A method for assessment of the shape of the proximal femur and its relationship to osteoporotic hip fracture

Jennifer Susan Gregory, D. Testi, Alison Stewart, Peter Edward Undrill, David M Reid, Richard Malcolm Aspden

Research output: Contribution to journalArticle

65 Citations (Scopus)

Abstract

The shape of the proximal femur has been demonstrated to be important in the occurrence of fractures of the femoral neck. Unfortunately, multiple geometric measurements frequently used to describe this shape are highly correlated. A new method, active shape modeling (ASM) has been developed to quantify the morphology of the femur. This describes the shape in terms of orthogonal modes of variation that, consequently, are all independent. To test this method, digitized standard pelvic radiographs were obtained from 26 women who had suffered a hip fracture and compared with images from 24 age-matched controls with no fracture. All subjects also had their bone mineral density (BMD) measured at five sites using dual-energy X-ray absorptiometry. An ASM was developed and principal components analysis used to identify the modes which best described the shape. Discriminant analysis was used to determine which variable, or combination of variables, was best able to discriminate between the groups. ASM alone correctly identified 74% of the individuals and placed them in the appropriate group. Only one of the BMD values (Ward's triangle) achieved a higher value (82%). A combination of Ward's triangle BMD and ASM improved the accuracy to 90%. Geometric variables used in this study were weaker, correctly classifying less than 60% of the study group. Logistic regression showed that after adjustment for age, body mass index, and BMD, the ASM data was still independently associated with hip fracture (odds ratio (OR)=1.83, 95% confidence interval 1.08 to 3.11). The odds ratio was calculated relative to a 10% increase in the probability of belonging to the fracture group. Though these initial results were obtained from a limited data set, this study shows that ASM may be a powerful method to help identify individuals at risk of a hip fracture in the future.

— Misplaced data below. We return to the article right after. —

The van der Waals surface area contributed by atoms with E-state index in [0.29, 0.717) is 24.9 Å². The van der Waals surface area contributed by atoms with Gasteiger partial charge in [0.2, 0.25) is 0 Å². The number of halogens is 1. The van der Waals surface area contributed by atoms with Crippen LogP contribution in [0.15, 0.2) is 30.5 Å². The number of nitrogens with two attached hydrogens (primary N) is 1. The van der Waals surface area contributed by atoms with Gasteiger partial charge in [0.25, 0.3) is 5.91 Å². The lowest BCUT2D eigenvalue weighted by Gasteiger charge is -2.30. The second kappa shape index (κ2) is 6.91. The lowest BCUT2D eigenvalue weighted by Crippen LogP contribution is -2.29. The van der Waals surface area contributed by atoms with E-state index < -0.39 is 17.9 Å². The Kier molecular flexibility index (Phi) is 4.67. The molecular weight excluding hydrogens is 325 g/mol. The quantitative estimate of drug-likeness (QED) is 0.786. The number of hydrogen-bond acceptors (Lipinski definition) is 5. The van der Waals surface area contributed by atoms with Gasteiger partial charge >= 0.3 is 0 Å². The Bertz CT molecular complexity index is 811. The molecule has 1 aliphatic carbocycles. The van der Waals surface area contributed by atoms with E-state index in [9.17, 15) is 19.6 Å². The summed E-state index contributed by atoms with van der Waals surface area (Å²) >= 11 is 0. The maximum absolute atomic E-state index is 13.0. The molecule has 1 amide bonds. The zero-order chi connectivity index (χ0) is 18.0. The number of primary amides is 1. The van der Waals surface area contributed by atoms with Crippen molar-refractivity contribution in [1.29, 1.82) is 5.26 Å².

Original languageEnglish
Pages (from-to)5-11
Number of pages6
JournalOsteoporosis International
Volume15
Issue number1
DOIs
Publication statusPublished - 2004

Keywords

  • active shape model
  • bone mineral density
  • femur
  • fracture
  • geometry
  • osteoporosis
  • femoral geometry
  • models
  • women
  • density
  • length
  • risk
  • men

Cite this

A method for assessment of the shape of the proximal femur and its relationship to osteoporotic hip fracture. / Gregory, Jennifer Susan; Testi, D.; Stewart, Alison; Undrill, Peter Edward; Reid, David M; Aspden, Richard Malcolm.

In: Osteoporosis International, Vol. 15, No. 1, 2004, p. 5-11.

Research output: Contribution to journalArticle

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AB - The shape of the proximal femur has been demonstrated to be important in the occurrence of fractures of the femoral neck. Unfortunately, multiple geometric measurements frequently used to describe this shape are highly correlated. A new method, active shape modeling (ASM) has been developed to quantify the morphology of the femur. This describes the shape in terms of orthogonal modes of variation that, consequently, are all independent. To test this method, digitized standard pelvic radiographs were obtained from 26 women who had suffered a hip fracture and compared with images from 24 age-matched controls with no fracture. All subjects also had their bone mineral density (BMD) measured at five sites using dual-energy X-ray absorptiometry. An ASM was developed and principal components analysis used to identify the modes which best described the shape. Discriminant analysis was used to determine which variable, or combination of variables, was best able to discriminate between the groups. ASM alone correctly identified 74% of the individuals and placed them in the appropriate group. Only one of the BMD values (Ward's triangle) achieved a higher value (82%). A combination of Ward's triangle BMD and ASM improved the accuracy to 90%. Geometric variables used in this study were weaker, correctly classifying less than 60% of the study group. Logistic regression showed that after adjustment for age, body mass index, and BMD, the ASM data was still independently associated with hip fracture (odds ratio (OR)=1.83, 95% confidence interval 1.08 to 3.11). The odds ratio was calculated relative to a 10% increase in the probability of belonging to the fracture group. Though these initial results were obtained from a limited data set, this study shows that ASM may be a powerful method to help identify individuals at risk of a hip fracture in the future.

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